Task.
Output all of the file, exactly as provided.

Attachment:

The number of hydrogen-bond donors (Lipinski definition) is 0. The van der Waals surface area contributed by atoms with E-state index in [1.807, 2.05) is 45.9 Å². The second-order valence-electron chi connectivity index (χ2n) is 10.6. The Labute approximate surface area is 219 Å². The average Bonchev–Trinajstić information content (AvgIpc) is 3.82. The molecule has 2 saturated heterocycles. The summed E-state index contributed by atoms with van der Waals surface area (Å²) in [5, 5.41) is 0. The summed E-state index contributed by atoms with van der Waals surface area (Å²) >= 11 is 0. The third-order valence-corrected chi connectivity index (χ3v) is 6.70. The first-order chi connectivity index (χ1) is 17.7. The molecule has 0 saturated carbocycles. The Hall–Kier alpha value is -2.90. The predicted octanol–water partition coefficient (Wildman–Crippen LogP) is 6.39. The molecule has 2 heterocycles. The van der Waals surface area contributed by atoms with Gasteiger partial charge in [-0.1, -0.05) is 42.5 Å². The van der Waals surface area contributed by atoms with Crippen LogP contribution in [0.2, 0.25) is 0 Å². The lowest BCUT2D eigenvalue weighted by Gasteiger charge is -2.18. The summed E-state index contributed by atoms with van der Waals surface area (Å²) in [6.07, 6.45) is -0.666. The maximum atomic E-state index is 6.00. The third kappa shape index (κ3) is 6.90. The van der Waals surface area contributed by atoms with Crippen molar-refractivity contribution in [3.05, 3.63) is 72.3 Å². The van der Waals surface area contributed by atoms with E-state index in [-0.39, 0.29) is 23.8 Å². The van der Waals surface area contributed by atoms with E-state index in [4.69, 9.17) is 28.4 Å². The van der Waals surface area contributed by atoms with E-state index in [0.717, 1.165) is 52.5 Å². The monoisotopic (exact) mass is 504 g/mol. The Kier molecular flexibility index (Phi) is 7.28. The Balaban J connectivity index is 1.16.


The number of hydrogen-bond donors (Lipinski definition) is 0. The van der Waals surface area contributed by atoms with E-state index in [1.807, 2.05) is 45.9 Å². The second-order valence-electron chi connectivity index (χ2n) is 10.6. The Labute approximate surface area is 219 Å². The average Bonchev–Trinajstić information content (AvgIpc) is 3.82. The molecule has 2 saturated heterocycles. The summed E-state index contributed by atoms with van der Waals surface area (Å²) in [5, 5.41) is 0. The summed E-state index contributed by atoms with van der Waals surface area (Å²) >= 11 is 0. The third-order valence-corrected chi connectivity index (χ3v) is 6.70. The first-order chi connectivity index (χ1) is 17.7. The molecule has 0 saturated carbocycles. The Hall–Kier alpha value is -2.90. The predicted octanol–water partition coefficient (Wildman–Crippen LogP) is 6.39. The molecule has 2 heterocycles. The van der Waals surface area contributed by atoms with Gasteiger partial charge in [-0.1, -0.05) is 42.5 Å². The van der Waals surface area contributed by atoms with Crippen LogP contribution in [0.2, 0.25) is 0 Å². The lowest BCUT2D eigenvalue weighted by Gasteiger charge is -2.18. The summed E-state index contributed by atoms with van der Waals surface area (Å²) in [6.07, 6.45) is -0.666. The maximum atomic E-state index is 6.00. The third kappa shape index (κ3) is 6.90. The van der Waals surface area contributed by atoms with Crippen molar-refractivity contribution in [3.05, 3.63) is 72.3 Å². The van der Waals surface area contributed by atoms with E-state index in [-0.39, 0.29) is 23.8 Å². The van der Waals surface area contributed by atoms with E-state index in [4.69, 9.17) is 28.4 Å². The van der Waals surface area contributed by atoms with E-state index in [0.717, 1.165) is 52.5 Å². The monoisotopic (exact) mass is 504 g/mol. The Kier molecular flexibility index (Phi) is 7.28. The Balaban J connectivity index is 1.16.